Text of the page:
Product or Project FocusedOctober 24, 2015
A software development team in an organization should be able to focus on the core domain that reflects the business it’s serving. Developers on the team should be able to iterate and further refine the domain model based on the evolving input and feedback of the domain experts. The business people, domain experts and developers treat the software as a product, further evolving throughout a long period of time so far as it provides real value.
Sounds like an ideal world. As we all experienced during our careers, reality is almost never that shiny. Lots of businesses don’t see their software as a product. Instead they pride themselves as “project” organizations, always ready to sacrifice long-term thinking and quality for impossible deadlines. The result is usually a code-base with a lot of technical debt spread with project specific features. This is what we developers call the Big Ball of Mud.
What I just described here are two complete opposites. There are lots of businesses that have a product mindset, and there are lots that have a project mindset. But most organizations sit somewhere in between. In these organizations there is some kind of balance.
A while ago, fellow Elegant Coder David Starr wrote one of the best articles I’ve read in quite some time which is related to this topic. I urge you to read this excellent writing at least a couple of times.
As per the agile manifesto, the only real measure of success is working software. Success on a development team should never be measured in volume of tickets serviced. That sort of measure is appropriate for an operational support team.
In a project organization, development teams are commonly treated as an operational support team, usually not given the right amount of time to focus on the core domain of the business.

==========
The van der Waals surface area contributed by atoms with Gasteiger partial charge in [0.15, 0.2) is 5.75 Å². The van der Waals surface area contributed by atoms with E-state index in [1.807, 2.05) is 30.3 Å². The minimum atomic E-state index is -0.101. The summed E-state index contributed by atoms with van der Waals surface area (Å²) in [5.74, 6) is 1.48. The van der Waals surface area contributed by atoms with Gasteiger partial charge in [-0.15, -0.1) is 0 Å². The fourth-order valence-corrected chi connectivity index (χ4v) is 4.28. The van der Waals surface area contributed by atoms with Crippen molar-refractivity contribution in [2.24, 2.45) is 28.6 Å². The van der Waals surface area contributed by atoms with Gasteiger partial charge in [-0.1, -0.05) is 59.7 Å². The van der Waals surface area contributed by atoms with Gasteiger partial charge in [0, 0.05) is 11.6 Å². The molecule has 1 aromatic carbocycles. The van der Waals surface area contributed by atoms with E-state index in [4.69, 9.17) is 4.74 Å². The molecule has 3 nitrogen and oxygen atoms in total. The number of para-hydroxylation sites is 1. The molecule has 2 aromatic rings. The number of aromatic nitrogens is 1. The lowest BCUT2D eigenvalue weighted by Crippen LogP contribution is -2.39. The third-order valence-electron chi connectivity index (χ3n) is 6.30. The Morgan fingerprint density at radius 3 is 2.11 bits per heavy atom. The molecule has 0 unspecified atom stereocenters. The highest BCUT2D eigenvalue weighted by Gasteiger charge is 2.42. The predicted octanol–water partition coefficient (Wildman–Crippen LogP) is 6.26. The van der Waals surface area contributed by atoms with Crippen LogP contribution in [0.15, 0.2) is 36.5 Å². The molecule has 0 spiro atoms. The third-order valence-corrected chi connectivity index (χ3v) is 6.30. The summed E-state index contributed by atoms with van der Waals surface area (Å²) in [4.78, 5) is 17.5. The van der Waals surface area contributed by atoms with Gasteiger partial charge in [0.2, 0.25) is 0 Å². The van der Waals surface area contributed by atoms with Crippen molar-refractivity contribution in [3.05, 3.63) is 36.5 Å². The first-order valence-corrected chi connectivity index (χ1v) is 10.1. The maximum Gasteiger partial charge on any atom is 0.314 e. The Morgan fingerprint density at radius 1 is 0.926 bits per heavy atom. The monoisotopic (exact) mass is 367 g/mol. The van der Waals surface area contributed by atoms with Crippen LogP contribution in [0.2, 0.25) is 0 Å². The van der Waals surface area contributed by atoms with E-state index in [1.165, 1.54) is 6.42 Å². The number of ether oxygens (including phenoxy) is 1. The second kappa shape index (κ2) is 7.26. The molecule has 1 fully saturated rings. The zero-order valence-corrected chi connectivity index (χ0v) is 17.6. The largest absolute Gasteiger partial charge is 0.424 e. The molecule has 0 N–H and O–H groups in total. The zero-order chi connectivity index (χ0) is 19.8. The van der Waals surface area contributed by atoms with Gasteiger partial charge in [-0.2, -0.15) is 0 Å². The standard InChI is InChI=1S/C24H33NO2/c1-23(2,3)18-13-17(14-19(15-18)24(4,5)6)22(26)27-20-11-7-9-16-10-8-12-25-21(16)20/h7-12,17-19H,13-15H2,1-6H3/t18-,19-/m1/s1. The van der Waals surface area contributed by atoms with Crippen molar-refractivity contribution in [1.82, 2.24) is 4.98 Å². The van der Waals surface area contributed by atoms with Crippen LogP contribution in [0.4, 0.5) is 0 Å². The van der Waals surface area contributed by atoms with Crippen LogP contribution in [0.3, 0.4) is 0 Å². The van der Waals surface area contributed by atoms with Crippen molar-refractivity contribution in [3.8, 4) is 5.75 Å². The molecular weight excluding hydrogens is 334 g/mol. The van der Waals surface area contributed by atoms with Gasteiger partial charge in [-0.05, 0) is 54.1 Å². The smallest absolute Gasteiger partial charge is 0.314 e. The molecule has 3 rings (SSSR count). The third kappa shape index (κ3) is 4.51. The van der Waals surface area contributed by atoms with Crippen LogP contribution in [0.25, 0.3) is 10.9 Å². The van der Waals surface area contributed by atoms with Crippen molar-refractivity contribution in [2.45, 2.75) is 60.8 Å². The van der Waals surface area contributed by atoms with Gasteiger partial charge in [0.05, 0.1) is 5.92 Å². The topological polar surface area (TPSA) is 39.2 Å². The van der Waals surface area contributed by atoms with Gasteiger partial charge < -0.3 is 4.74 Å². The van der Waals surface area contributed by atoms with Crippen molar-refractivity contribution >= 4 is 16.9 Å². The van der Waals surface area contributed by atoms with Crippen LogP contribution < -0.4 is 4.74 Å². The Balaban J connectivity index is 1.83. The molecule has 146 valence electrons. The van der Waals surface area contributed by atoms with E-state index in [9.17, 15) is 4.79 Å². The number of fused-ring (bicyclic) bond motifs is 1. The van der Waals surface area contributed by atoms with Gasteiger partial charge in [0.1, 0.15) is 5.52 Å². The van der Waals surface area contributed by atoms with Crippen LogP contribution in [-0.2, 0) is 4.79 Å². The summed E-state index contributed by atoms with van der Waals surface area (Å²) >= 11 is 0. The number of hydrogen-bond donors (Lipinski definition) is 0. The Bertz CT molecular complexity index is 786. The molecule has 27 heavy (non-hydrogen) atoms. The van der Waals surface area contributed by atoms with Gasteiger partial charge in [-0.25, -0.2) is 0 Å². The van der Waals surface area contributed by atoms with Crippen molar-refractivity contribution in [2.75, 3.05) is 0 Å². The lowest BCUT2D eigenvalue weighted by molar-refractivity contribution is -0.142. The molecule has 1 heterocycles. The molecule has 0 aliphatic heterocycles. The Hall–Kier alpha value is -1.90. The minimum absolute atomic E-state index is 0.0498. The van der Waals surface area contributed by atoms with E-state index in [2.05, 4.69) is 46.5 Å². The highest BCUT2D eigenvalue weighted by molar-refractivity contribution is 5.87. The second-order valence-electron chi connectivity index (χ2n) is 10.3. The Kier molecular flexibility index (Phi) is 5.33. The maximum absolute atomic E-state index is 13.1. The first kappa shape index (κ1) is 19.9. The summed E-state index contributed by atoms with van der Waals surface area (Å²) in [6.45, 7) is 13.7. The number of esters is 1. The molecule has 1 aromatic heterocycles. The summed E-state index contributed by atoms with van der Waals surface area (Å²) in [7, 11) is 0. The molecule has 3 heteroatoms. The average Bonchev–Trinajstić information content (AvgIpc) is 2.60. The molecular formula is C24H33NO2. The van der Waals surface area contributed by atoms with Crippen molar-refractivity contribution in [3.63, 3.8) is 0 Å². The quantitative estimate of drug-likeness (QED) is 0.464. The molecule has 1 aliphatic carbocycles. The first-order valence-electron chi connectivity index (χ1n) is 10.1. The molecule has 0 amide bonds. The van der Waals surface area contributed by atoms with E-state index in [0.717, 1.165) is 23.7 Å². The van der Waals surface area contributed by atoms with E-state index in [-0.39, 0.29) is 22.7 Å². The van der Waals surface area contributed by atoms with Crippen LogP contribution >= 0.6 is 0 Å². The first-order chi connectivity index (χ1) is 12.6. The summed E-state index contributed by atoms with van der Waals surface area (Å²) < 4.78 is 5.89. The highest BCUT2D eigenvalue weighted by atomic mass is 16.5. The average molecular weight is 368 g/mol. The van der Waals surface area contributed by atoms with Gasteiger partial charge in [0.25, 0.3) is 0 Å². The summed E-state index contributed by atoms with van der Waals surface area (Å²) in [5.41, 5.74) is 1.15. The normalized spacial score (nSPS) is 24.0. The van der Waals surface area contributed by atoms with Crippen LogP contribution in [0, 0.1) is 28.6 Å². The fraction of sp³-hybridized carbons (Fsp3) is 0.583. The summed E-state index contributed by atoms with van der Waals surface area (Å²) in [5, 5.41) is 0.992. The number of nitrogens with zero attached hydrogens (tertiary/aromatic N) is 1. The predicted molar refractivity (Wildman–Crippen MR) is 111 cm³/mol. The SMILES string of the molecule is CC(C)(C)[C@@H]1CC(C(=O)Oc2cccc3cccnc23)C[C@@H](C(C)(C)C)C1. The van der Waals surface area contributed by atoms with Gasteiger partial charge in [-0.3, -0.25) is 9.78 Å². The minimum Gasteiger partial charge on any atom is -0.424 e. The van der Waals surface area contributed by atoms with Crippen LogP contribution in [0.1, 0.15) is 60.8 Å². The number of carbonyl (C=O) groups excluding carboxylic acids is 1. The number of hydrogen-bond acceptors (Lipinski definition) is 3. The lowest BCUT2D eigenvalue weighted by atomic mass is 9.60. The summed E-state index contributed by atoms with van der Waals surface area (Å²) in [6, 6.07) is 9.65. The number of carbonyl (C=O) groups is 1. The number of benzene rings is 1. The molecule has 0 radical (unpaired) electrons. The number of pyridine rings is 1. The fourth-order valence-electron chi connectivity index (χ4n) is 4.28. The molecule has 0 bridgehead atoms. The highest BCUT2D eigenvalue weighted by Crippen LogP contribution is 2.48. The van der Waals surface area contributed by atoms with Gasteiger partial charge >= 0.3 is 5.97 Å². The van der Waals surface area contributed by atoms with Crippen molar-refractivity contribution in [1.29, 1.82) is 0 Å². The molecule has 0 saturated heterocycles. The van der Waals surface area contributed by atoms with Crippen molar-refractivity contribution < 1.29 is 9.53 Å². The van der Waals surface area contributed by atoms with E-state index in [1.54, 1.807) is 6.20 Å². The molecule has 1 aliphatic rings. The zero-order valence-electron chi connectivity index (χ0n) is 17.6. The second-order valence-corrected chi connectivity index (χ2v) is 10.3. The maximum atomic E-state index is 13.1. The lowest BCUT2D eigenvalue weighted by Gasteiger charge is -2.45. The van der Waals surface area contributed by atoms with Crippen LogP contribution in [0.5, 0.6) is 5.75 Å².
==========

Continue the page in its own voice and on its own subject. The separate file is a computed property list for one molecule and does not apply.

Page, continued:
If your team is spending less than 75% of its time doing this, you may be on the verge of “going operational” which ultimately means even less time available for new capability development. “Going operational” often represents defeat for a development team.
As with all things in life, there should be a nice balance between product and project thinking with a majority of the focus on long-term development of the core domain model. But then again, there are things that science knows, and then there are things that companies do.
If you and your team want to learn more about how to write maintainable unit tests and get the most out of TDD practices, make sure to have look at our trainings and workshops or check out the books section. Feel free to reach out at email@example.com.
Jan Van Ryswyck
Thank you for visiting my blog. I’m a professional software developer since Y2K. A blogger since Y2K+5. Provider of training and coaching in XP practices. Curator of the Awesome Talks list. Past organizer of the European Virtual ALT.NET meetings. Thinking and learning about all kinds of technologies since forever.
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Thank you for visiting my website. I’m a professional software developer since Y2K. A blogger since Y2K+5. Author of Writing Maintainable Unit Tests. Provider of training and coaching in XP practices. Curator of the Awesome Talks list. Thinking and learning about all kinds of technologies since forever.